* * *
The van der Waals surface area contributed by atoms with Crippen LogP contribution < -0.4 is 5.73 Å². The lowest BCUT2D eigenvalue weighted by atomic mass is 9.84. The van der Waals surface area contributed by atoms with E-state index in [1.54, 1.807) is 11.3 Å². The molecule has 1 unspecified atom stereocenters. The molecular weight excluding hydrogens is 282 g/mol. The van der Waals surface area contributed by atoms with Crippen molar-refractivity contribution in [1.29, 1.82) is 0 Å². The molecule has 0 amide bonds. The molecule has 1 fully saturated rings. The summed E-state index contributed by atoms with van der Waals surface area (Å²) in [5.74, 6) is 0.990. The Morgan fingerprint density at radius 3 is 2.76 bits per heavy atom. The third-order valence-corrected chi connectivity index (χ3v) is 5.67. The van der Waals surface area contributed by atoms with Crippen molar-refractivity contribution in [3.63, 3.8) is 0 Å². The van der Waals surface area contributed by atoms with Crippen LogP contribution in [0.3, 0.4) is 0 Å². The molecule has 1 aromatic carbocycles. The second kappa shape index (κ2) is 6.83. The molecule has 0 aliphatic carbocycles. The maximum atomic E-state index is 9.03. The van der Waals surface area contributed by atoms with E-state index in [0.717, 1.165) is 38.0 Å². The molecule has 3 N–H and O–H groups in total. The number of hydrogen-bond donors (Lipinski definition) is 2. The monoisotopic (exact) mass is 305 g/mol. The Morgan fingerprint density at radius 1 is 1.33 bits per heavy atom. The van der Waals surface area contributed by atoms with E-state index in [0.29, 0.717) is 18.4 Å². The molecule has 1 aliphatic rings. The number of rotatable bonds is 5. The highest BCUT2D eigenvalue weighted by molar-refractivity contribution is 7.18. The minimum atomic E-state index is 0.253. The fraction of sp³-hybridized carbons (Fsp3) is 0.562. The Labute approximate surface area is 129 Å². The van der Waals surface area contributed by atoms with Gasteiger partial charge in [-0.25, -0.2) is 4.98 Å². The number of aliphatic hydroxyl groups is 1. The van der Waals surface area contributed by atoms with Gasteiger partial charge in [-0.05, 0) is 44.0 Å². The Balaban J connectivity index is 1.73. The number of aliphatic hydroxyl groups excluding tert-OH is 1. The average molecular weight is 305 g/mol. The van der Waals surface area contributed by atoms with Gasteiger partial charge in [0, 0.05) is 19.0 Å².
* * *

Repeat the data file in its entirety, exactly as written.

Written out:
The van der Waals surface area contributed by atoms with Crippen LogP contribution < -0.4 is 5.73 Å². The lowest BCUT2D eigenvalue weighted by atomic mass is 9.84. The van der Waals surface area contributed by atoms with E-state index in [1.54, 1.807) is 11.3 Å². The molecule has 1 unspecified atom stereocenters. The molecular weight excluding hydrogens is 282 g/mol. The van der Waals surface area contributed by atoms with Crippen molar-refractivity contribution in [1.29, 1.82) is 0 Å². The molecule has 0 amide bonds. The molecule has 1 fully saturated rings. The summed E-state index contributed by atoms with van der Waals surface area (Å²) in [5.74, 6) is 0.990. The Morgan fingerprint density at radius 3 is 2.76 bits per heavy atom. The third-order valence-corrected chi connectivity index (χ3v) is 5.67. The van der Waals surface area contributed by atoms with Crippen molar-refractivity contribution in [3.63, 3.8) is 0 Å². The van der Waals surface area contributed by atoms with Crippen LogP contribution in [0.3, 0.4) is 0 Å². The molecule has 1 aromatic carbocycles. The second kappa shape index (κ2) is 6.83. The molecule has 0 aliphatic carbocycles. The maximum atomic E-state index is 9.03. The van der Waals surface area contributed by atoms with E-state index in [0.717, 1.165) is 38.0 Å². The molecule has 3 N–H and O–H groups in total. The number of hydrogen-bond donors (Lipinski definition) is 2. The monoisotopic (exact) mass is 305 g/mol. The Morgan fingerprint density at radius 1 is 1.33 bits per heavy atom. The van der Waals surface area contributed by atoms with E-state index in [0.29, 0.717) is 18.4 Å². The molecule has 1 aliphatic rings. The number of rotatable bonds is 5. The highest BCUT2D eigenvalue weighted by molar-refractivity contribution is 7.18. The minimum atomic E-state index is 0.253. The fraction of sp³-hybridized carbons (Fsp3) is 0.562. The Labute approximate surface area is 129 Å². The van der Waals surface area contributed by atoms with Gasteiger partial charge in [-0.25, -0.2) is 4.98 Å². The number of aliphatic hydroxyl groups is 1. The van der Waals surface area contributed by atoms with Gasteiger partial charge in [-0.05, 0) is 44.0 Å². The Balaban J connectivity index is 1.73. The number of aliphatic hydroxyl groups excluding tert-OH is 1. The average molecular weight is 305 g/mol. The van der Waals surface area contributed by atoms with Gasteiger partial charge in [0, 0.05) is 19.0 Å².